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Ordinance aims to protect look of Kingsport neighborhoods

January 29th, 2007 11:06 pm by Matthew Lane

Ordinance aims to protect look of Kingsport neighborhoods

Earlier this month the Kingsport Board of Mayor and Aldermen voted on first reading to approve a conservation overlay ordinance that would protect the look and character of existing neighborhoods in the Model City. Photo by David Grace.



KINGSPORT - A new ordinance making its way through City Hall aims to protect the look and character of existing neighborhoods in the Model City.


Earlier this month, the Kingsport Board of Mayor and Aldermen voted on first reading to approve a conservation overlay ordinance. The ordinance is slated to go before the BMA on second and final reading next month.


Sharyl Carter, a planner with the city, said the ordinance allows Kingsport to create a district with appearance guidelines that the homes and buildings must adhere to.


"Each district can be individual - one that is interested in only having brick structures where (new buildings) have to match that brick style," Carter said. "It could include guidelines for front-facing porches, houses all have the same setback or approximate size. That's what the overlay addresses.


"If you're going to do a big addition to your home, you're going to have to have something that is in line with what's already going on in the neighborhood."


The idea to create a conservation overlay district came out of the radial streets study that looked at what was going on in the neighborhood, Carter said. The first neighborhood to use the new ordinance will be the radial streets area, from Sullivan Street to Park Street and from Canal Street to Tennessee Street.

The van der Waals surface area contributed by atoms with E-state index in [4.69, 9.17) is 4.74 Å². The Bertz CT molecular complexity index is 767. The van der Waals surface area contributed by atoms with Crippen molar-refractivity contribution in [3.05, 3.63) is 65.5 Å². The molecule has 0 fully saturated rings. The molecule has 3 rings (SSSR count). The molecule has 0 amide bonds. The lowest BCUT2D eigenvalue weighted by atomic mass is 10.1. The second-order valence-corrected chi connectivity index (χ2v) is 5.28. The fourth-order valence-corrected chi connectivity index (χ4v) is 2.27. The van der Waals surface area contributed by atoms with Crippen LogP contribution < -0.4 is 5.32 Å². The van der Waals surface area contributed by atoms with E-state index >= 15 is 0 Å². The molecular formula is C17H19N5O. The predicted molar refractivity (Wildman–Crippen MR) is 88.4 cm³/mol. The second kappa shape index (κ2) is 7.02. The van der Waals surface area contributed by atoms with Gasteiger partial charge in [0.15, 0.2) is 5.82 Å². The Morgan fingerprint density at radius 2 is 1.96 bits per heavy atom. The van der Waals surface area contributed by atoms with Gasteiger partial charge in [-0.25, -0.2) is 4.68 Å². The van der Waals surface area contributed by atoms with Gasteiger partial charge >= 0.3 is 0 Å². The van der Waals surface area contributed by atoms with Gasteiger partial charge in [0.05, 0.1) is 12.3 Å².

Carter said people were coming in, cutting up houses, building in any fashion, and not giving a care what their neighbor thought - all of which was bringing down property values all around the houses.


"(The radial streets neighborhood) really wanted to have some regulations regarding new construction, particularly in the neighborhood area. You had the competing pressure of the hospital and its expansion and the churches and their expansion," Carter said. "After many discussions and doing the radial streets report, we figured out the best thing to do would be an overlay. That way we could have it over small areas, and they could define exactly what it is that they wanted to have or not have."


For an overlay district to be implemented in a neighborhood, the guidelines must first be agreed upon by the residents. The matter then goes before the Kingsport Regional Planning Commission, which would vote on rezoning the neighborhood to the new district.


Carter said city planners would be responsible for making sure the overlay requirements are met when new homes come into the neighborhood or when work on existing homes is performed. Violators could be cited into court, Carter said.


"The ordinance is not specific to radial streets. It's an overlay ordinance we could use anywhere in the city," Carter said. "It's a way to protect what residential areas do exist in the area."


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